Pre-Valentine’s Day Concert – Julian Jacobson at St James’s Piccadilly – Mozart, Schumann, Scriabin, Prokofiev

Variations on ‘Unser dummer Pöbel meint’, K455
Fantasy in C, Op.17
Etude in E, Op.8/5; Poème in F sharp, Op.32/1; Etude in D sharp minor, Op.8/12
Piano Sonata No.6 in A, Op.82

Julian Jacobson (piano)

Reviewed by: Robert Matthew-Walker

Reviewed: 13 February, 2015
Venue: St James’s Church, Piccadilly, London

Julian JacobsonPhotograph: www.julianjacobson.comThat Julian Jacobson is one of the finest living British pianists is known to many musicians and music-lovers, and it was encouraging to see a number of other pianists in the audience for this eve of Valentine’s Day recital, given in association with Drunken Dairy – “booze infused ice creams” and on sale during the interval.

The proximity to the day of all lovers provided a convenient tag on which to hang Jacobson’s programme, but there would appear to have been little in the way of musique d’amour in the pianist’s selection. No matter: the spectators had come to hear a fine musician in great music.

Beginning with Mozart’s K455 Variations, a set which ranges widely in terms of emotional expression (from dainty decoration to deeper profundities, before returning a smile to the listener’s face in the coda), Jacobson produced a well-nigh ideal account – full of character and outstanding musical phrasing. Schumann’s Fantasy followed almost immediately, and before many bars had been heard it was clear that Jacobson had the full measure of this masterpiece: this was an astonishingly fine account, rich in tonal variety and depth of perception, subtle and commanding by turns – another almost perfect performance that revealed the composer’s full genius.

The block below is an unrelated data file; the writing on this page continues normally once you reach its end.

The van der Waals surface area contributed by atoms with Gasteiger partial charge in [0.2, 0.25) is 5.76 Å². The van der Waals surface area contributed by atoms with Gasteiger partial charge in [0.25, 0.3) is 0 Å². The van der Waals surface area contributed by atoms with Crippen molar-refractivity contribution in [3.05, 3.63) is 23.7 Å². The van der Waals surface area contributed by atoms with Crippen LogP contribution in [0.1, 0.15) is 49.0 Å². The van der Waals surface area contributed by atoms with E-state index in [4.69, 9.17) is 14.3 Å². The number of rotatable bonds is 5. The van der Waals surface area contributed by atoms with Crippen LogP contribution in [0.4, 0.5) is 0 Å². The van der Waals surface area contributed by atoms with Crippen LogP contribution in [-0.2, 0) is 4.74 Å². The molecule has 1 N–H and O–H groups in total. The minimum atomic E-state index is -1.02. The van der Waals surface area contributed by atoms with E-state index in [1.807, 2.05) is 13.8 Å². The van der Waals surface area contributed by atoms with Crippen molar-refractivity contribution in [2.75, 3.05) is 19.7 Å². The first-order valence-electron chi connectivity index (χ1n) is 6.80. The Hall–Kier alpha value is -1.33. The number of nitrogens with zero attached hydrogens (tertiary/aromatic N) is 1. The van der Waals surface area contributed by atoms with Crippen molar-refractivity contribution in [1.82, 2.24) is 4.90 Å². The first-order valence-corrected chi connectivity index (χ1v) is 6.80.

The Russian second half opened with three relatively brief Scriabin pieces: well chosen for their diversity and (all things considered) emotional scope, before a remarkable account of Prokofiev’s still-problematic Sixth Piano Sonata – problematic for the pianist in melding the sudden changes, of mood and initially uncertain melodic outline, into a coherent whole. This work, the first of the trilogy that came to be known as the ‘War Sonatas’, is highly personal, more intense and inward-looking, and therefore presenting considerable interpretative decisions for a pianist who would undertake it. Jacobson was totally at one with this demanding masterwork, producing a reading that was fully coherent, wide-ranging, but never allowed to become diffuse. This programme was delivered by an outstanding artist. We should be so lucky.

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